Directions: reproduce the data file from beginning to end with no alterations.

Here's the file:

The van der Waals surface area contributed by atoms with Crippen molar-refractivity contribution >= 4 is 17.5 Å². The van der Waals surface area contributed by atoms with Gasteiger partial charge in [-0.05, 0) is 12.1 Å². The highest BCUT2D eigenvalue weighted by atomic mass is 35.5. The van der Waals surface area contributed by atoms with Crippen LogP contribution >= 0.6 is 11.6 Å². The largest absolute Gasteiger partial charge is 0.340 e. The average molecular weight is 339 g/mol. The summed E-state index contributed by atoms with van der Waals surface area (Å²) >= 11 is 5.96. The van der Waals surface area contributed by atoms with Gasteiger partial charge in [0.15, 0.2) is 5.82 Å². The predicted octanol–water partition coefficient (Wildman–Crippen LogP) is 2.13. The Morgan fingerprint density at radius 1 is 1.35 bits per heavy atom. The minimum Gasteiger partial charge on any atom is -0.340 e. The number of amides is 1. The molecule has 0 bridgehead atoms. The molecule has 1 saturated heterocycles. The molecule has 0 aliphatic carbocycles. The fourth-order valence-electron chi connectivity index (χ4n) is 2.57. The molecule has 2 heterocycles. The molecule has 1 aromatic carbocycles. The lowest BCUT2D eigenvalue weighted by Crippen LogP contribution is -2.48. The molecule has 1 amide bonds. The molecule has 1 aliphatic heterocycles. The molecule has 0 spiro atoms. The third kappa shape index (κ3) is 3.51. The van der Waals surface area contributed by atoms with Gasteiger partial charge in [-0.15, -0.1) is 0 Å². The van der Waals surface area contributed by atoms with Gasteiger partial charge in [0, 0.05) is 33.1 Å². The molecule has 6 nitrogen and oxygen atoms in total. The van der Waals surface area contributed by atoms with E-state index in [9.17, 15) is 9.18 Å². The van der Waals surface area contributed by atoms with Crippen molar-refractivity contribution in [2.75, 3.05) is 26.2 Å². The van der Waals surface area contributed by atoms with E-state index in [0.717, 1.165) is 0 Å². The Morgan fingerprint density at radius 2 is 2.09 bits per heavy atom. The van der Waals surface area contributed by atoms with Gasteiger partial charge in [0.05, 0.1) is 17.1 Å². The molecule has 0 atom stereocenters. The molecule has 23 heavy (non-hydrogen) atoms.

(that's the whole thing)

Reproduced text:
The van der Waals surface area contributed by atoms with Crippen molar-refractivity contribution >= 4 is 17.5 Å². The van der Waals surface area contributed by atoms with Gasteiger partial charge in [-0.05, 0) is 12.1 Å². The highest BCUT2D eigenvalue weighted by atomic mass is 35.5. The van der Waals surface area contributed by atoms with Crippen LogP contribution >= 0.6 is 11.6 Å². The largest absolute Gasteiger partial charge is 0.340 e. The average molecular weight is 339 g/mol. The summed E-state index contributed by atoms with van der Waals surface area (Å²) >= 11 is 5.96. The van der Waals surface area contributed by atoms with Gasteiger partial charge in [0.15, 0.2) is 5.82 Å². The predicted octanol–water partition coefficient (Wildman–Crippen LogP) is 2.13. The Morgan fingerprint density at radius 1 is 1.35 bits per heavy atom. The minimum Gasteiger partial charge on any atom is -0.340 e. The number of amides is 1. The molecule has 0 bridgehead atoms. The molecule has 1 saturated heterocycles. The molecule has 0 aliphatic carbocycles. The fourth-order valence-electron chi connectivity index (χ4n) is 2.57. The molecule has 2 heterocycles. The molecule has 1 aromatic carbocycles. The lowest BCUT2D eigenvalue weighted by Crippen LogP contribution is -2.48. The molecule has 1 amide bonds. The molecule has 1 aliphatic heterocycles. The molecule has 0 spiro atoms. The third kappa shape index (κ3) is 3.51. The van der Waals surface area contributed by atoms with Gasteiger partial charge in [-0.15, -0.1) is 0 Å². The van der Waals surface area contributed by atoms with Gasteiger partial charge in [0, 0.05) is 33.1 Å². The molecule has 6 nitrogen and oxygen atoms in total. The van der Waals surface area contributed by atoms with E-state index in [9.17, 15) is 9.18 Å². The van der Waals surface area contributed by atoms with Crippen molar-refractivity contribution in [2.75, 3.05) is 26.2 Å². The van der Waals surface area contributed by atoms with E-state index in [0.717, 1.165) is 0 Å². The Morgan fingerprint density at radius 2 is 2.09 bits per heavy atom. The van der Waals surface area contributed by atoms with Gasteiger partial charge in [0.05, 0.1) is 17.1 Å². The molecule has 0 atom stereocenters. The molecule has 23 heavy (non-hydrogen) atoms.